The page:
Tuttle only bombed the TVs in the first place because he hated Central Services Ducts and their commercials.
The first time I watched this, having watched both Time Bandits and The Adventures of Baron Munchausen, I was rather shocked. The ending spirals into insanity as he's rescued, then watches his idol devoured by the papers blown from the exploding Ministry of Information, running through a madcap city, dealing with his now young, sexy, and uninterested mother, and finally, finally, seeming to find a moment of happiness, escaping with his love interest, inexplicably alive again, into the country... Where it's interrupted by the faces of his interrogator and his former boss suddenly poking onto the screen, saying that he's gone, his mind snapped by the torture. I was... frankly quite traumatized, after the somewhat strange, even depressing, but ultimately optimistic endings of Baron Von Munchhausen and Time Bandits... when I realized the truth. The only reason we think of the strange ending as being a fantasy is because the rest of the movie has been predominantly fairly realistic. But there's no reason to believe one world over another. The movie is as we perceive it to be, so if I want a happy ending for this character, escaping from the cruel, industrial hell that he lives in, and being the hero he always wanted to be, that he would've been had he been in the other movies, then why not?—Ajoxer
I'd say you hit on the actual point: even if it is a fantasy, then the ending is still happy. In his mind, he's free, and with the woman he loves. He doesn't see his prison, and he doesn't feel the torture. If nothing else, he denied them their last victory: they can't have his mind/soul. That belongs to him exclusively, and as long as it belongs to him, he is free.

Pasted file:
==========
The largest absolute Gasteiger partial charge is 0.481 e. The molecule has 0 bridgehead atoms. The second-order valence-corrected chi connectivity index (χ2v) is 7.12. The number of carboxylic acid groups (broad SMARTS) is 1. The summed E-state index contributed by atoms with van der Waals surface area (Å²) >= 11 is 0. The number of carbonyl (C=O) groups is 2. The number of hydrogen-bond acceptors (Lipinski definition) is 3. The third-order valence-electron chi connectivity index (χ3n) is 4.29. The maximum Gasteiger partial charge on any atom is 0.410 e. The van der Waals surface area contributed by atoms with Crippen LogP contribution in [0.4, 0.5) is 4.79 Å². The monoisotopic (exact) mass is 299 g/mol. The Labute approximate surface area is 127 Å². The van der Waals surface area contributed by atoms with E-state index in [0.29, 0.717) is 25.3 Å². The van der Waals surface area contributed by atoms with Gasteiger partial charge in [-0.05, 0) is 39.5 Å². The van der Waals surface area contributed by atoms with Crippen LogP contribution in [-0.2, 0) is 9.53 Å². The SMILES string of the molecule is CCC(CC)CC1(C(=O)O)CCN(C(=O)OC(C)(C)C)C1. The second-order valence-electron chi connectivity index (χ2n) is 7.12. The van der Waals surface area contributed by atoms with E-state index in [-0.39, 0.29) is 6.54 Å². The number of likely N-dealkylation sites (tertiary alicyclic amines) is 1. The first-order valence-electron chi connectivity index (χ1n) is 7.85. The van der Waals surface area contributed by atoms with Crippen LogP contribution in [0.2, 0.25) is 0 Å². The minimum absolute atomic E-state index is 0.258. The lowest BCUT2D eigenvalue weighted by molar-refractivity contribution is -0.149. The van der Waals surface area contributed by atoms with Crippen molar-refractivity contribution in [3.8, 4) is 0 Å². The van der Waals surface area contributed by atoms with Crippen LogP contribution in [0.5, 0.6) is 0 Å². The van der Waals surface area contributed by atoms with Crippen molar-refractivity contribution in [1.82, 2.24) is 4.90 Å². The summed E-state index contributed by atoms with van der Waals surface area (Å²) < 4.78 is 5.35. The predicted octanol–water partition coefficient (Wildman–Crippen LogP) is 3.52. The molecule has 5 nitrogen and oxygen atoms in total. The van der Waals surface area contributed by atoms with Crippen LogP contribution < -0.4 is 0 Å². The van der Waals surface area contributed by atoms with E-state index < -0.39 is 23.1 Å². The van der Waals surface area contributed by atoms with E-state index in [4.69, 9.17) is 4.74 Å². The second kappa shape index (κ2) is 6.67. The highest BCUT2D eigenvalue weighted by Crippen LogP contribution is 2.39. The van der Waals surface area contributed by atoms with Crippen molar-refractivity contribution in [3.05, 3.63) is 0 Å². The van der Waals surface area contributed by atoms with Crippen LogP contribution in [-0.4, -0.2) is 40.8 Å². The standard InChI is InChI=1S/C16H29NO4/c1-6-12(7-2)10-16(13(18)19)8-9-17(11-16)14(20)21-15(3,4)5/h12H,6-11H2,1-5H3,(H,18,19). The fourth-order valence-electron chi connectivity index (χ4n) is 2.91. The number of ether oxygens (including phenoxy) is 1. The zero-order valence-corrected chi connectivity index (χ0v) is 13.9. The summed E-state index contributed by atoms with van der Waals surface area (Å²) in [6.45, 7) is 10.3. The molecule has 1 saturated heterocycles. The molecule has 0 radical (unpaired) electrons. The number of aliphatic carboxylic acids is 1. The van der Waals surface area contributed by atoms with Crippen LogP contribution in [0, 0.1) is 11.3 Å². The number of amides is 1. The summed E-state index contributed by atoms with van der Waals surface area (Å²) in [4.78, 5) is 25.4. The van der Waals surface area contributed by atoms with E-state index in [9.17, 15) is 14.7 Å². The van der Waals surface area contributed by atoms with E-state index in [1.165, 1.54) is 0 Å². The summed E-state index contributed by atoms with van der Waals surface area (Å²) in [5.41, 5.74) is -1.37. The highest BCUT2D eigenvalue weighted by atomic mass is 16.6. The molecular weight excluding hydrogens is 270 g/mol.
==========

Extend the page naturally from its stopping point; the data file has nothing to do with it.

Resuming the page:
When I saw that movie myself, I immediate went into a sort of Fridge Philosophy mode, thinking back and trying to pinpoint the exact moment when his mind started to go. Of course, having watched the movie The Good Night the day before added a whole new level of perspective, since they share a similar theme even though the settings, plots, and characters are completely different. Well, except that Sam from Brazil and Gary from The Good Night do have the same somewhat pacifistic/ineffectual nature.
When we see the young version of Sam's mother in the film's ending, for one brief shot Katherine Helmond is replaced by Kim Greist, who played Sam's dream girl Jill. On first inspection, this seemed like just a bit of directorial wankery. Then I realized the true implication: From the beginning, Sam's dream girl was his mother. Jill just happened to look like a young version of her.
At the end, Sam is being shuttled around endlessly to bureaucrats who read to him his long list of crimes. If you pay attention, it's apparent that everything they're charging him with, he's done!
Harry Tuttle's portrayed in dashing, swashbuckling style... but he's clearly a Sociopathic Hero, if he exists at all, giggling and killing two mooks by drowning them in their own feces.
Harry Tuttle's demise is also a mind blowing example of Fridge Brilliance; paper attaches to him and as much as he tries to shake them off they just envelop him and eventually consume him; initially I just justified it under the surreal context of Sam's insanity but then it occurred to me that Harry's demise matched his plight with the Ministry of Information - the bureaucratic regime that flooded his profession with paperwork such that it confined him and prevented him from being a natural man of action to the point where it destroyed his very being.
Tuttle's catchphrase, "We're all in this together," is Fridge Brilliance: everyone in the movie, excepting possibly Lowry's mother, is under constant threat by their own dystopia. A Meaningful Background Event in the form of a propaganda poster even implies that Tuttle's not the independent entity he claims. His catchphrase, if not something he picked for irony, is one of the government's official mottoes.
The aspect of torture is shown as a fact of life in the world of Brazil and serves as part of the film's narrative/plot, ostensibly drawn from Orwell's 1984. Yet when you consider that Brazil was written by Gilliam as a satire and as an attack on bureaucracy in the modern world, it appears to be a brilliant, explicit metaphor: bureaucracy IS torture!!
There's a SWAT team out looking for Jill, even though she's been declared dead; they eventually find and kill her. Sam should've realized that the bureaucracy is so inept and slow that falsifying the death report wouldn't be enough to save her.
Considering that information retrival charges can run you into bankrupcy in this world just imagine how student loans would work (at one point a guard urges Lowry to confess or he will have a good chance of ruining his credit history).